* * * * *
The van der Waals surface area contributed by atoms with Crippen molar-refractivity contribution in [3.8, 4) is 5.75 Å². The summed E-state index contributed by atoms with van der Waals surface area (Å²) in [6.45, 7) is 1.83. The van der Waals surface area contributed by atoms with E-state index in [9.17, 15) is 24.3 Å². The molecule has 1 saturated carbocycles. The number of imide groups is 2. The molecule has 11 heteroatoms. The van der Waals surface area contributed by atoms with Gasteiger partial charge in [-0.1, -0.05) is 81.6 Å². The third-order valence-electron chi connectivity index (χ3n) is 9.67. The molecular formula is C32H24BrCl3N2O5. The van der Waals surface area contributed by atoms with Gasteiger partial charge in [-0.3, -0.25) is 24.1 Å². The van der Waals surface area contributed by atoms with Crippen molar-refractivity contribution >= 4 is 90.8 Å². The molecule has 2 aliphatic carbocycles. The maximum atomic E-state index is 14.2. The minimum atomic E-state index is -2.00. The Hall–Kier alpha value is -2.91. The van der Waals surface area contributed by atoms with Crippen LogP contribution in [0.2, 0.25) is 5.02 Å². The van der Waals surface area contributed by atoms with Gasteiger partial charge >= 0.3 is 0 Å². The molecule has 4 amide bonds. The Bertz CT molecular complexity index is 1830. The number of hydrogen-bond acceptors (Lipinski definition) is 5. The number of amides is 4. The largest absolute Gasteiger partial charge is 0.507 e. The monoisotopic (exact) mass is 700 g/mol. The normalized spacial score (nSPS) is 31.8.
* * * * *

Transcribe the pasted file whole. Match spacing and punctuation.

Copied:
The van der Waals surface area contributed by atoms with Crippen molar-refractivity contribution in [3.8, 4) is 5.75 Å². The summed E-state index contributed by atoms with van der Waals surface area (Å²) in [6.45, 7) is 1.83. The van der Waals surface area contributed by atoms with E-state index in [9.17, 15) is 24.3 Å². The molecule has 1 saturated carbocycles. The number of imide groups is 2. The molecule has 11 heteroatoms. The van der Waals surface area contributed by atoms with Gasteiger partial charge in [-0.1, -0.05) is 81.6 Å². The third-order valence-electron chi connectivity index (χ3n) is 9.67. The molecular formula is C32H24BrCl3N2O5. The van der Waals surface area contributed by atoms with Gasteiger partial charge in [-0.3, -0.25) is 24.1 Å². The van der Waals surface area contributed by atoms with Crippen molar-refractivity contribution >= 4 is 90.8 Å². The molecule has 2 aliphatic carbocycles. The maximum atomic E-state index is 14.2. The minimum atomic E-state index is -2.00. The Hall–Kier alpha value is -2.91. The van der Waals surface area contributed by atoms with Crippen LogP contribution in [0.2, 0.25) is 5.02 Å². The van der Waals surface area contributed by atoms with Gasteiger partial charge >= 0.3 is 0 Å². The molecule has 4 amide bonds. The Bertz CT molecular complexity index is 1830. The number of hydrogen-bond acceptors (Lipinski definition) is 5. The number of amides is 4. The largest absolute Gasteiger partial charge is 0.507 e. The monoisotopic (exact) mass is 700 g/mol. The normalized spacial score (nSPS) is 31.8.